Ron Wackowski: Should ski areas be allowed to profit off public lands for free?
October 10, 2017
I just received an email from Congressman Tipton on the "Recreation Not Red Tape Act" being reviewed by the Natural Resources Committee. The congressman points out that ski areas pay a permit fee to the government in order to operate (and profit) on federal lands.
This currently goes to the U.S. Treasury. Congressman Tipton is proposing to return a portion of this money to ski areas in order to "enhance recreational opportunities." In other words, Mr. Tipton is wanting to let ski companies make a profit off public lands for free.
Why on earth does our government need to give money to companies in order to help them to make more money? In May of this year, it was announced that Intrawest made a profit of $177 million in the period that included January, February and March of 2017. That's not too shabby.
Yes, and this is the company that in the past decided to stop providing health insurance to its part-time employees. And the outlook must have looked good enough to entice the recent acquisition by a new joint venture between Aspen Ski Company and KSL Capital Partners. And this is the company that charges locals a pretty good chunk of change for season ski passes and charges tourists over $150 per day to ski.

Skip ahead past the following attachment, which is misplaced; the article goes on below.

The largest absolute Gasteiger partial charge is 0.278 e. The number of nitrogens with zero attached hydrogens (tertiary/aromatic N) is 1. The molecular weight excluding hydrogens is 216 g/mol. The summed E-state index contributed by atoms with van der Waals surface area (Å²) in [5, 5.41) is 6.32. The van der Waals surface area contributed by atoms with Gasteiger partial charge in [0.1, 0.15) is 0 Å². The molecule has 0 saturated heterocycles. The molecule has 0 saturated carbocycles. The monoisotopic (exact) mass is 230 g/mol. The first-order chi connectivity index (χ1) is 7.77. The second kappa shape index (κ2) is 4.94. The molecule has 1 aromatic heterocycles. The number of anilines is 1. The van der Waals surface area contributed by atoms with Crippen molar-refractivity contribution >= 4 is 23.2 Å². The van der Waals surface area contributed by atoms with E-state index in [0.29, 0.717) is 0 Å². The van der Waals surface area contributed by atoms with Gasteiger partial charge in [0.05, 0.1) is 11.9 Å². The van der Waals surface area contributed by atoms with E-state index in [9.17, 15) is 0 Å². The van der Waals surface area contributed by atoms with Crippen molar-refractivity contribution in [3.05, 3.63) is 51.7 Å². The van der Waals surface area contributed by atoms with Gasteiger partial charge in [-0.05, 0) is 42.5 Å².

So, how will that money given to the ski industry enhance my recreational opportunities? Will I see a significant reduction in my ski pass costs? I very much doubt it.
I have a different suggestion. If our congressman really wants to enhance the recreational opportunities for the people of this country, why not use the money to help cover some of the backlogged maintenance in our National Parks? Congress has been extremely poor shepherds of our parks for a long time. (I won't even go into the money grab that Secretary Zinke is proposing.)
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I suggest this would be a much better use than a handout to the ski industry that will likely only increase their profits.
If you care about recreation opportunities, I suggest you call the congressman's office and tell him how ridiculous this proposal really is.